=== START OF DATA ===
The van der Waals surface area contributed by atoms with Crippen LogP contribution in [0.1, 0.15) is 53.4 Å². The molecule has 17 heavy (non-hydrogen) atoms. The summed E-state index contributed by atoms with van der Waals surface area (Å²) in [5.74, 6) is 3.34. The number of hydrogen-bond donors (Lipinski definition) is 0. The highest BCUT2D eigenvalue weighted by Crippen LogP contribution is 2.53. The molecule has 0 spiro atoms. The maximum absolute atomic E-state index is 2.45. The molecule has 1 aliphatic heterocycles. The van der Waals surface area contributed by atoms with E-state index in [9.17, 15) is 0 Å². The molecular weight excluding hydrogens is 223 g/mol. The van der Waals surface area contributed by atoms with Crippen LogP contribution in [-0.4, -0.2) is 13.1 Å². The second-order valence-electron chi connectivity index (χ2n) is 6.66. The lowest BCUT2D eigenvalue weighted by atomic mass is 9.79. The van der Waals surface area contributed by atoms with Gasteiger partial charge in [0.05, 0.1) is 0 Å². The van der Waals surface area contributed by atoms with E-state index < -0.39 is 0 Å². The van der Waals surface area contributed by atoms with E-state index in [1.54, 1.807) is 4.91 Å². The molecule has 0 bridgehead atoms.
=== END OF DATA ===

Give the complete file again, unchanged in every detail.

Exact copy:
The van der Waals surface area contributed by atoms with Crippen LogP contribution in [0.1, 0.15) is 53.4 Å². The molecule has 17 heavy (non-hydrogen) atoms. The summed E-state index contributed by atoms with van der Waals surface area (Å²) in [5.74, 6) is 3.34. The number of hydrogen-bond donors (Lipinski definition) is 0. The highest BCUT2D eigenvalue weighted by Crippen LogP contribution is 2.53. The molecule has 0 spiro atoms. The maximum absolute atomic E-state index is 2.45. The molecule has 1 aliphatic heterocycles. The van der Waals surface area contributed by atoms with E-state index in [9.17, 15) is 0 Å². The molecular weight excluding hydrogens is 223 g/mol. The van der Waals surface area contributed by atoms with Crippen LogP contribution in [-0.4, -0.2) is 13.1 Å². The second-order valence-electron chi connectivity index (χ2n) is 6.66. The lowest BCUT2D eigenvalue weighted by atomic mass is 9.79. The van der Waals surface area contributed by atoms with Gasteiger partial charge in [0.05, 0.1) is 0 Å². The van der Waals surface area contributed by atoms with E-state index < -0.39 is 0 Å². The van der Waals surface area contributed by atoms with E-state index in [1.54, 1.807) is 4.91 Å². The molecule has 0 bridgehead atoms.